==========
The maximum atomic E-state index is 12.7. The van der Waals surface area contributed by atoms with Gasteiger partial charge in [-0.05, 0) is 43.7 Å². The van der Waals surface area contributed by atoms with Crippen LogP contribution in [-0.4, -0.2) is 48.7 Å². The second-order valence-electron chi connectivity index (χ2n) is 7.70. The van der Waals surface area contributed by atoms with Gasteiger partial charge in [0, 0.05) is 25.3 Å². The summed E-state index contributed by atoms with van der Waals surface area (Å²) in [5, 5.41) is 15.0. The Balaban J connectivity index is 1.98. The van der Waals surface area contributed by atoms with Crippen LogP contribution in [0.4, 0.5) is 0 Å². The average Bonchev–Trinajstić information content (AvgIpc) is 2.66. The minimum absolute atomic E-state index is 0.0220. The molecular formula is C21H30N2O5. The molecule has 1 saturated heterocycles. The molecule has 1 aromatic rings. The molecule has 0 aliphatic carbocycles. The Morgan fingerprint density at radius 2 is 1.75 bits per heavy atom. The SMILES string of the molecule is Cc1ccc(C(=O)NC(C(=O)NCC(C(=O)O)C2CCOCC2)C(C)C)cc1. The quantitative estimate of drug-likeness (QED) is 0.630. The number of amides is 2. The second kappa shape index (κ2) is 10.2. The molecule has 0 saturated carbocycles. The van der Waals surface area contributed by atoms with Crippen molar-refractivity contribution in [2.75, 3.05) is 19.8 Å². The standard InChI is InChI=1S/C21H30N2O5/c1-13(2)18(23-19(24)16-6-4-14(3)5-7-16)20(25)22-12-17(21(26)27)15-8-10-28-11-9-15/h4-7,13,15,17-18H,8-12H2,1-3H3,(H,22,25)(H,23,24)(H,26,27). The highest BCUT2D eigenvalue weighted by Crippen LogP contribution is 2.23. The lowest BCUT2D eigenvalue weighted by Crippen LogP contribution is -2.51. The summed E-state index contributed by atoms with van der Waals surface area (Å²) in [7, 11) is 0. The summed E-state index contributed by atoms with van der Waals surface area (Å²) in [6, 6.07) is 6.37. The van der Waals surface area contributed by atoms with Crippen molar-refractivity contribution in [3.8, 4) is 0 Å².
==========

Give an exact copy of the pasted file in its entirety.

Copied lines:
The maximum atomic E-state index is 12.7. The van der Waals surface area contributed by atoms with Gasteiger partial charge in [-0.05, 0) is 43.7 Å². The van der Waals surface area contributed by atoms with Crippen LogP contribution in [-0.4, -0.2) is 48.7 Å². The second-order valence-electron chi connectivity index (χ2n) is 7.70. The van der Waals surface area contributed by atoms with Gasteiger partial charge in [0, 0.05) is 25.3 Å². The summed E-state index contributed by atoms with van der Waals surface area (Å²) in [5, 5.41) is 15.0. The Balaban J connectivity index is 1.98. The van der Waals surface area contributed by atoms with Crippen LogP contribution in [0.4, 0.5) is 0 Å². The average Bonchev–Trinajstić information content (AvgIpc) is 2.66. The minimum absolute atomic E-state index is 0.0220. The molecular formula is C21H30N2O5. The molecule has 1 saturated heterocycles. The molecule has 1 aromatic rings. The molecule has 0 aliphatic carbocycles. The Morgan fingerprint density at radius 2 is 1.75 bits per heavy atom. The SMILES string of the molecule is Cc1ccc(C(=O)NC(C(=O)NCC(C(=O)O)C2CCOCC2)C(C)C)cc1. The quantitative estimate of drug-likeness (QED) is 0.630. The number of amides is 2. The second kappa shape index (κ2) is 10.2. The molecule has 0 saturated carbocycles. The van der Waals surface area contributed by atoms with Crippen molar-refractivity contribution in [2.75, 3.05) is 19.8 Å². The standard InChI is InChI=1S/C21H30N2O5/c1-13(2)18(23-19(24)16-6-4-14(3)5-7-16)20(25)22-12-17(21(26)27)15-8-10-28-11-9-15/h4-7,13,15,17-18H,8-12H2,1-3H3,(H,22,25)(H,23,24)(H,26,27). The highest BCUT2D eigenvalue weighted by Crippen LogP contribution is 2.23. The lowest BCUT2D eigenvalue weighted by Crippen LogP contribution is -2.51. The summed E-state index contributed by atoms with van der Waals surface area (Å²) in [7, 11) is 0. The summed E-state index contributed by atoms with van der Waals surface area (Å²) in [6, 6.07) is 6.37. The van der Waals surface area contributed by atoms with Crippen molar-refractivity contribution in [3.8, 4) is 0 Å².